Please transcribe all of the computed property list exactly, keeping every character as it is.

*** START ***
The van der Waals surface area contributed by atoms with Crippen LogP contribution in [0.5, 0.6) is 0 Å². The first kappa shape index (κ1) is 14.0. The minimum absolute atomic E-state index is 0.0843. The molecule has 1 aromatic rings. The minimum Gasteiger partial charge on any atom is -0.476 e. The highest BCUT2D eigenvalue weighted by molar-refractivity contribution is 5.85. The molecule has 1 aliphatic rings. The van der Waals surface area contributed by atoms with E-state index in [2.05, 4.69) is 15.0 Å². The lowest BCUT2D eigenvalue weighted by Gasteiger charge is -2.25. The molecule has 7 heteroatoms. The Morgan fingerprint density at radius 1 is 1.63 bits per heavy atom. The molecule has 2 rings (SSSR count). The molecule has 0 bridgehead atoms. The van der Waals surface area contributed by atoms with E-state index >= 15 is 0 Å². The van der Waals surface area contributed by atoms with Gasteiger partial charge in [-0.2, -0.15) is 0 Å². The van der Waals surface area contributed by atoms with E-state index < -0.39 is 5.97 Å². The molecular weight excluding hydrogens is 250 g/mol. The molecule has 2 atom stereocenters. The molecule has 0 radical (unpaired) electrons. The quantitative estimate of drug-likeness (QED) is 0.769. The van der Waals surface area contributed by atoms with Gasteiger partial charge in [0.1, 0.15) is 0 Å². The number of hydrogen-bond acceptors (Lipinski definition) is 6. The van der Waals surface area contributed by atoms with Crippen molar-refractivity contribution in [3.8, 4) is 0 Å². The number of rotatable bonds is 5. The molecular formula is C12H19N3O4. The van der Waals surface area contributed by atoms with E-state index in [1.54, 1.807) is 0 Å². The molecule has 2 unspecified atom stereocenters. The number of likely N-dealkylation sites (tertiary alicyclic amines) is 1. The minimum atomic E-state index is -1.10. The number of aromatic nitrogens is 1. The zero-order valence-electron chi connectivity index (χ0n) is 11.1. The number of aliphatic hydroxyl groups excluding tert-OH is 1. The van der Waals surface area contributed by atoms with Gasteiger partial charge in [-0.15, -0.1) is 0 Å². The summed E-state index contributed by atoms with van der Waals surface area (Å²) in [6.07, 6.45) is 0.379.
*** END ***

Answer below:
The van der Waals surface area contributed by atoms with Crippen LogP contribution in [0.5, 0.6) is 0 Å². The first kappa shape index (κ1) is 14.0. The minimum absolute atomic E-state index is 0.0843. The molecule has 1 aromatic rings. The minimum Gasteiger partial charge on any atom is -0.476 e. The highest BCUT2D eigenvalue weighted by molar-refractivity contribution is 5.85. The molecule has 1 aliphatic rings. The van der Waals surface area contributed by atoms with E-state index in [2.05, 4.69) is 15.0 Å². The lowest BCUT2D eigenvalue weighted by Gasteiger charge is -2.25. The molecule has 7 heteroatoms. The Morgan fingerprint density at radius 1 is 1.63 bits per heavy atom. The molecule has 2 rings (SSSR count). The molecule has 0 bridgehead atoms. The van der Waals surface area contributed by atoms with E-state index >= 15 is 0 Å². The van der Waals surface area contributed by atoms with Gasteiger partial charge in [-0.2, -0.15) is 0 Å². The van der Waals surface area contributed by atoms with E-state index < -0.39 is 5.97 Å². The molecular weight excluding hydrogens is 250 g/mol. The molecule has 2 atom stereocenters. The molecule has 0 radical (unpaired) electrons. The quantitative estimate of drug-likeness (QED) is 0.769. The van der Waals surface area contributed by atoms with Gasteiger partial charge in [0.1, 0.15) is 0 Å². The number of hydrogen-bond acceptors (Lipinski definition) is 6. The van der Waals surface area contributed by atoms with Crippen molar-refractivity contribution in [3.8, 4) is 0 Å². The number of rotatable bonds is 5. The molecular formula is C12H19N3O4. The van der Waals surface area contributed by atoms with E-state index in [1.54, 1.807) is 0 Å². The molecule has 2 unspecified atom stereocenters. The number of likely N-dealkylation sites (tertiary alicyclic amines) is 1. The minimum atomic E-state index is -1.10. The number of aromatic nitrogens is 1. The zero-order valence-electron chi connectivity index (χ0n) is 11.1. The number of aliphatic hydroxyl groups excluding tert-OH is 1. The van der Waals surface area contributed by atoms with Gasteiger partial charge in [-0.15, -0.1) is 0 Å². The summed E-state index contributed by atoms with van der Waals surface area (Å²) in [6.07, 6.45) is 0.379.